In a new policy brief for the Wilson Center’s Latin American Program, Abraham F. Lowenthal and David Smilde argue that conflicts that appeared to be irreconcilable have sometimes been resolved in other countries that were once controlled by authoritarian regimes, and these experiences are relevant to Venezuela’s plight.
Current tensions within NATO need to be overcome in order to deal with the looming threat of climate insecurity, writes Ibrahim Al-Marashi.
Trump's new Iran sanctions have put airstrikes on hold — but nuclear risks remain and available measures to reduce these dangers must not be ignored, writes Bennett Ramberg.
Palestinians know that unless there is a political horizon that provides for an end to the occupation and the freedom and independence they need to grow their economy, they will not prosper, write Mel Levine and James Zogby.
Today, on the 10th anniversary of Neda Agha-Soltan’s murder by an Iranian sniper in Tehran, her story remains alive, showing that governments—no matter how powerful and repressive—cannot wholly control what their own people and global publics can learn about their actions, writes Phil Seib.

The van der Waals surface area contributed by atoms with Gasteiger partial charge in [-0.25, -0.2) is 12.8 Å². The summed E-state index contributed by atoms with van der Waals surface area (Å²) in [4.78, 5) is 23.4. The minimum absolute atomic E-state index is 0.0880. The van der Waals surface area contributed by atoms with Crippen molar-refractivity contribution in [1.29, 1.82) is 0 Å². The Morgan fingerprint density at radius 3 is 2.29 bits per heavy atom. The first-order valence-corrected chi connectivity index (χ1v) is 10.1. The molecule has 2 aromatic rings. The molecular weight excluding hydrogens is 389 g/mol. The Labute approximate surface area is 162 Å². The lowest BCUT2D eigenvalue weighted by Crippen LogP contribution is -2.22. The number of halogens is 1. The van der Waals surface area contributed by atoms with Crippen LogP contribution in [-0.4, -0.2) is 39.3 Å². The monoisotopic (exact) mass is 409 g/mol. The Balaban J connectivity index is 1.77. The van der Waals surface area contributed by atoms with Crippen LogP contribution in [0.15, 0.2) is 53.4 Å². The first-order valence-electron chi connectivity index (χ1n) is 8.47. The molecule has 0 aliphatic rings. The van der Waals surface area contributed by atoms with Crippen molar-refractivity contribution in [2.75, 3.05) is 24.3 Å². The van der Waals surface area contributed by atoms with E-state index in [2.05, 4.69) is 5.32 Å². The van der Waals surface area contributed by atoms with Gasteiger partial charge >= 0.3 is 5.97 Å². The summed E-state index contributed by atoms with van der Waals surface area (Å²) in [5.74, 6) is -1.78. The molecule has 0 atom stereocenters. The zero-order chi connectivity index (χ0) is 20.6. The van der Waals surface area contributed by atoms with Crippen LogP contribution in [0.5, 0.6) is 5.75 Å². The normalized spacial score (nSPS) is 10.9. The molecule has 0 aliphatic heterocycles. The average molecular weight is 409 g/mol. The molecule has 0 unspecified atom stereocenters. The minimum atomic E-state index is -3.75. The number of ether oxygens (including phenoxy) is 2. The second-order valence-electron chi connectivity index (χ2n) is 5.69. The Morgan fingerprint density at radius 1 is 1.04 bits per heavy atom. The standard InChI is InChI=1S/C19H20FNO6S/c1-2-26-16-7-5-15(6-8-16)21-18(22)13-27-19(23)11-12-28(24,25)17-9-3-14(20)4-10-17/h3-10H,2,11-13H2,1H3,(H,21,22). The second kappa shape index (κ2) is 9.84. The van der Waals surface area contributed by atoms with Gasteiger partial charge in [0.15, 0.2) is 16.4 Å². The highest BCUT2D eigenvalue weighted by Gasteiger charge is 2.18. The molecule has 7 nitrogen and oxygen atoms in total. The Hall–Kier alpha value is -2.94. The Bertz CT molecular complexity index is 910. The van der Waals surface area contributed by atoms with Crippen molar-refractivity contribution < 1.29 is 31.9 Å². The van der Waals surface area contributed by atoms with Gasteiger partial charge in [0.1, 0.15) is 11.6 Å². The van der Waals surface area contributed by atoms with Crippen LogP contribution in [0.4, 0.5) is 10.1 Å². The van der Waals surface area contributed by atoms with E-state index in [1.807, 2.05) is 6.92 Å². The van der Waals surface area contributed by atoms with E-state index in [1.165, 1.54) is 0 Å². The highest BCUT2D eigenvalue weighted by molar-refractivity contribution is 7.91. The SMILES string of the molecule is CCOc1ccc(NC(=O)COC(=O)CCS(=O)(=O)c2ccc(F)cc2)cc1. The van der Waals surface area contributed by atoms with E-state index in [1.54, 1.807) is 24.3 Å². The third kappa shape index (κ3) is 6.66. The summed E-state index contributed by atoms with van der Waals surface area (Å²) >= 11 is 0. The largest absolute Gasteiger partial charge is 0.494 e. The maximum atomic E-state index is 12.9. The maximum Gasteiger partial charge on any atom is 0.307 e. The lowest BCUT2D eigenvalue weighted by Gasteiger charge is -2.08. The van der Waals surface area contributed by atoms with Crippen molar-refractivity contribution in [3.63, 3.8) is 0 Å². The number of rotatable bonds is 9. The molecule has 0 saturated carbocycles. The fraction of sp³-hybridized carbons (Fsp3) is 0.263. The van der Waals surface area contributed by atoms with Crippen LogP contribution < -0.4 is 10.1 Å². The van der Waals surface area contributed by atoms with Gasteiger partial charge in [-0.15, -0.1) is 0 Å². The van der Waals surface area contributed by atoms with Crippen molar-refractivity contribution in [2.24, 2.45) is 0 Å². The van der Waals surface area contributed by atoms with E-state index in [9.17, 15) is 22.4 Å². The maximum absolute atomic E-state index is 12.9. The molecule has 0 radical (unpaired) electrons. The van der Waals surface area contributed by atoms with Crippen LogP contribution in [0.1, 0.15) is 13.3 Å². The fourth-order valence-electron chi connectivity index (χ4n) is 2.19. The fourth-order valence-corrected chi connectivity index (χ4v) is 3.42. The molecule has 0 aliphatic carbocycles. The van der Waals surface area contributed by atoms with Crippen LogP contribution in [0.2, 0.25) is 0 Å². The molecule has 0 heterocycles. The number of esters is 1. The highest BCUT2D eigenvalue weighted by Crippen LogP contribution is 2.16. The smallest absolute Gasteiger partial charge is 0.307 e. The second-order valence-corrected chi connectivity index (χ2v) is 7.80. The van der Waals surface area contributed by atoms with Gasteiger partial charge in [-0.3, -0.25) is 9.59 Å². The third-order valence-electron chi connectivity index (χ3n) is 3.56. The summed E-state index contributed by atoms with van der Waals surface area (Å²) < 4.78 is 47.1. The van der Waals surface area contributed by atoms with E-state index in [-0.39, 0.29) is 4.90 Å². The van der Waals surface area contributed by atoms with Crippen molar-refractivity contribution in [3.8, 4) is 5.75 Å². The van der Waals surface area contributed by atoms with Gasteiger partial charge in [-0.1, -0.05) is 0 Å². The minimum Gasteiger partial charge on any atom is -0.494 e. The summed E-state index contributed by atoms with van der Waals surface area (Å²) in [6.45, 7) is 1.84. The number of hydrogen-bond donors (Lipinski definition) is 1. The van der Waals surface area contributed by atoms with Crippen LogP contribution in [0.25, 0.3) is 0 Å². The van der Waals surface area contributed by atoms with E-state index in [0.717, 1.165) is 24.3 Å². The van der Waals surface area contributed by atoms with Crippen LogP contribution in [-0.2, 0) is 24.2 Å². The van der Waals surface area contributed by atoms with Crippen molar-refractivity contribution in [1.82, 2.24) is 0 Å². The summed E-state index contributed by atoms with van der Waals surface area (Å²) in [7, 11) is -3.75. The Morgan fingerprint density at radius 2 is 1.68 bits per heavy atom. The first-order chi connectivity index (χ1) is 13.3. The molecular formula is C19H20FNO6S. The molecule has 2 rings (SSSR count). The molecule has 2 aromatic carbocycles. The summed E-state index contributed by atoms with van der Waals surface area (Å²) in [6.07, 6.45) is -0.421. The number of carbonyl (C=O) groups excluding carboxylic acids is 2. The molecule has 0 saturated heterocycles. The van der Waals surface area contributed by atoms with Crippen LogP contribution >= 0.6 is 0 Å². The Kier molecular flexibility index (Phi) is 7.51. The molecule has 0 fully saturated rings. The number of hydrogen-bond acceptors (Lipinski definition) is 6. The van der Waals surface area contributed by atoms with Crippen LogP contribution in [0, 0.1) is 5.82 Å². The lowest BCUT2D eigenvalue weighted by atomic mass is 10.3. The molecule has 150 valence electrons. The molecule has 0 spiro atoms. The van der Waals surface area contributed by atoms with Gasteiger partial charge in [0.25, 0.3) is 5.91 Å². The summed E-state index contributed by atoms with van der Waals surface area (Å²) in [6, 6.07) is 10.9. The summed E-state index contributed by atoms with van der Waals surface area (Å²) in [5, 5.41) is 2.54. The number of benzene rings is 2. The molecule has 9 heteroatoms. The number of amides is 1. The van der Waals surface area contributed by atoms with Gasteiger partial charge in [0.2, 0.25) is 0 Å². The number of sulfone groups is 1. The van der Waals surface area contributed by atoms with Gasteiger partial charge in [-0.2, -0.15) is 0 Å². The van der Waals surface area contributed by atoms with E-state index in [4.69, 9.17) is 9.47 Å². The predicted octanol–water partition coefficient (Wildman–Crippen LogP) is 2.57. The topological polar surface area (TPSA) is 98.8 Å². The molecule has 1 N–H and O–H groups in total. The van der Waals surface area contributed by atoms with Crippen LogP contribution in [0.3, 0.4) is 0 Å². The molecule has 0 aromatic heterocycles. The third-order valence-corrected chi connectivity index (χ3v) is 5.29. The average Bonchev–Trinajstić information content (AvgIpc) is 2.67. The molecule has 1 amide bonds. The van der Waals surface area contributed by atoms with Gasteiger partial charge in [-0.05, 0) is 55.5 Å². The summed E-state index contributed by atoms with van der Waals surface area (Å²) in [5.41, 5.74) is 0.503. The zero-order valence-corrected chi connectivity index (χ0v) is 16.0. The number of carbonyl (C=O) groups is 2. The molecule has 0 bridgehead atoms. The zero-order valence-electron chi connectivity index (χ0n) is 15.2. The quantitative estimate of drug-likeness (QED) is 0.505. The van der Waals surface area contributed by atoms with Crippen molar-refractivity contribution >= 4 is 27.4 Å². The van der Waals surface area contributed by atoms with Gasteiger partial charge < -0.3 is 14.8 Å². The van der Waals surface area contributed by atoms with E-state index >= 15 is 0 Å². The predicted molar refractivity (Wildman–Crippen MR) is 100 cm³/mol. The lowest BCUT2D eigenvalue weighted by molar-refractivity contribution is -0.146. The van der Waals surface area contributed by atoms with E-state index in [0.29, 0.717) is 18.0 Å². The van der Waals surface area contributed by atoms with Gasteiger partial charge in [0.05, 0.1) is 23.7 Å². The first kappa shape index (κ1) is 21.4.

Following a year of research in conjunction with the Pacific Council, the project to Strategically Protect Soft Networks offers this white paper exploring various possible policy options for better insulating local allies of the U.S. military and diplomatic community in conflict zones abroad.
Instead of seeking influence with Iran by promoting cross-cultural relations, encouraging dialogue, and deftly deploying smart power, the United States has opted for a form of public demonization, which can be considered the opposite of public diplomacy, Jerrold Green, Gemma Stewart, and Justin Chapman write in USC's Public Diplomacy Magazine.
Perpetual dueling interests between Saudi Arabia and Iran have not just weakened them regionally, it has also forced the two to barely survive as neighbors, writes Banafsheh Keynoush.
U.S. influence and credibility on the world stage has been diminished under the Trump administration, Ben Rhodes told students and Pacific Council members at a recent discussion at Pomona College.
Hostage victims abroad and their families back home face a myriad of challenges during and after their harrowing ordeals, Rachel Briggs and Michael Scott Moore of Hostage US told Pacific Council members.